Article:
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The National Transportation Safety Board held a hearing Wednesday as part of its probe into the Asiana Airlines Boeing 777 crash-landing at San Francisco International Airport in July, leaving three people dead and about 200 injured.
What exactly did the NTSB hearing process entail?
The purpose of such hearings is two-fold; first, to gather sworn testimony from subpoenaed witnesses on issues identified by the Board during the course of the investigation, and second, to allow the public to observe the progress of the investigation, according to the NTSB's website.
Hearings are usually held within six months of an accident, but they may be delayed for complex investigations. The Asiana plane crash hearing comes five months after the crash.
During Wednesday's marathon 11-hour NTSB hearing, the goal was not to assign blame for the crash or make recommendations, but to explore how and why it happened.
In particular, the NTSB wanted to better understand the extent of the three-pilot crew's grasp of automated systems and visual approach procedures. This is because the NTSB's investigation is focusing on whether the three men in the cockpit were overly reliant on electronic systems, reports CNN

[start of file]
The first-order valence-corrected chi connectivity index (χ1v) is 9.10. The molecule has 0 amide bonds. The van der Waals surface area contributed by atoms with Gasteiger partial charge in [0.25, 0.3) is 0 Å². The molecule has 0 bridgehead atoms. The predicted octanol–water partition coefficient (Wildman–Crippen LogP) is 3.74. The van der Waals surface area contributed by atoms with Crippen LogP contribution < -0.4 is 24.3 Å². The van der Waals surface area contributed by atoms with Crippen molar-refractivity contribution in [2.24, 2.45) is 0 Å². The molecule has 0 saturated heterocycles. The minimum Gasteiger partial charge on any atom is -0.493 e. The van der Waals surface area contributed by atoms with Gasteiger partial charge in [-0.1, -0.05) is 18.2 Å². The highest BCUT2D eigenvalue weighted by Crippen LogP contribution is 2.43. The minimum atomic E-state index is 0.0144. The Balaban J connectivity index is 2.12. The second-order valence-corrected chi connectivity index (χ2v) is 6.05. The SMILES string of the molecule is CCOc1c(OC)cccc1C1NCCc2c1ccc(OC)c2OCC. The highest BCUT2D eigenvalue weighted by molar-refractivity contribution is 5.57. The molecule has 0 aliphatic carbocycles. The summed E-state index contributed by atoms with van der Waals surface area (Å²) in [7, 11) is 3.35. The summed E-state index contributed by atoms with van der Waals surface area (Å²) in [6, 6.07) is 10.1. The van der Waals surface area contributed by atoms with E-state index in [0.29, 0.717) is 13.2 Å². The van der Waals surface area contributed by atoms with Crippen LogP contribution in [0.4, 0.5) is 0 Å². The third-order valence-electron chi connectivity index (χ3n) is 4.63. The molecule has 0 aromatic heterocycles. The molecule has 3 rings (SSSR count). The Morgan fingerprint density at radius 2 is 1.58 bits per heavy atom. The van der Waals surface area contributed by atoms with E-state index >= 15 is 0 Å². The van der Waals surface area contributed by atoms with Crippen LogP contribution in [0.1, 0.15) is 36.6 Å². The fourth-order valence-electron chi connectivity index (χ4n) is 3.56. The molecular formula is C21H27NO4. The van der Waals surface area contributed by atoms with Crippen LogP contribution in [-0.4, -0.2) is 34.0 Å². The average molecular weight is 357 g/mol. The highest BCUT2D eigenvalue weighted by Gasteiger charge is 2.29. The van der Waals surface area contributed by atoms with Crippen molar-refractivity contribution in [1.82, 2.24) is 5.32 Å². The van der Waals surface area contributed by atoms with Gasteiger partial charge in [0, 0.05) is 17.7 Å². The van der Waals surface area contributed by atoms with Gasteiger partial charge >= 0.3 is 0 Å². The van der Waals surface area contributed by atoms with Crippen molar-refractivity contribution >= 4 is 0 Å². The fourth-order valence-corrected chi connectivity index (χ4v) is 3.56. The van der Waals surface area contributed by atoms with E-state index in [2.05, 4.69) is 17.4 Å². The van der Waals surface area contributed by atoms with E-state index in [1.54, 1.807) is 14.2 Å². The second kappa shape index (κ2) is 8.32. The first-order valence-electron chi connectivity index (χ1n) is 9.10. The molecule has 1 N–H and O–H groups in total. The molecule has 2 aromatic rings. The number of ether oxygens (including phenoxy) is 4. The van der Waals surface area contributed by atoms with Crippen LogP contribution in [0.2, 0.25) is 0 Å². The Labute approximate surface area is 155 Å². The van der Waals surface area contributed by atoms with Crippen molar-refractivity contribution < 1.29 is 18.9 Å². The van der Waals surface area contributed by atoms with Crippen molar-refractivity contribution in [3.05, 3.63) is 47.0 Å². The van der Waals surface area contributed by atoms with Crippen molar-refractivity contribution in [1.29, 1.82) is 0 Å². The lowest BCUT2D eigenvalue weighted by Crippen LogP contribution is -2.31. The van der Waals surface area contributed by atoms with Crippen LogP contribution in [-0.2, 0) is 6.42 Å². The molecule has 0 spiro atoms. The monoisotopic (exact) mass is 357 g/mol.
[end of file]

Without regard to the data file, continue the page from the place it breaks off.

The question highlights a growing concern in the aviation industry that highly automated aircrafts like the Boeing 777-200ER may be leading to degraded manual flying skills.
In this case, a knowledge gap regarding the plane's auto-throttle, which controls the plane's power, may have been the reason behind the crew's failure to adjust accordingly when the plane was descending too fast, when its forward speed was too slow, and when the plane was not lined up with the runway's center line.
The auto-throttle issue has landed Boeing in some legal hot water with victims, but the investigation is still ongoing.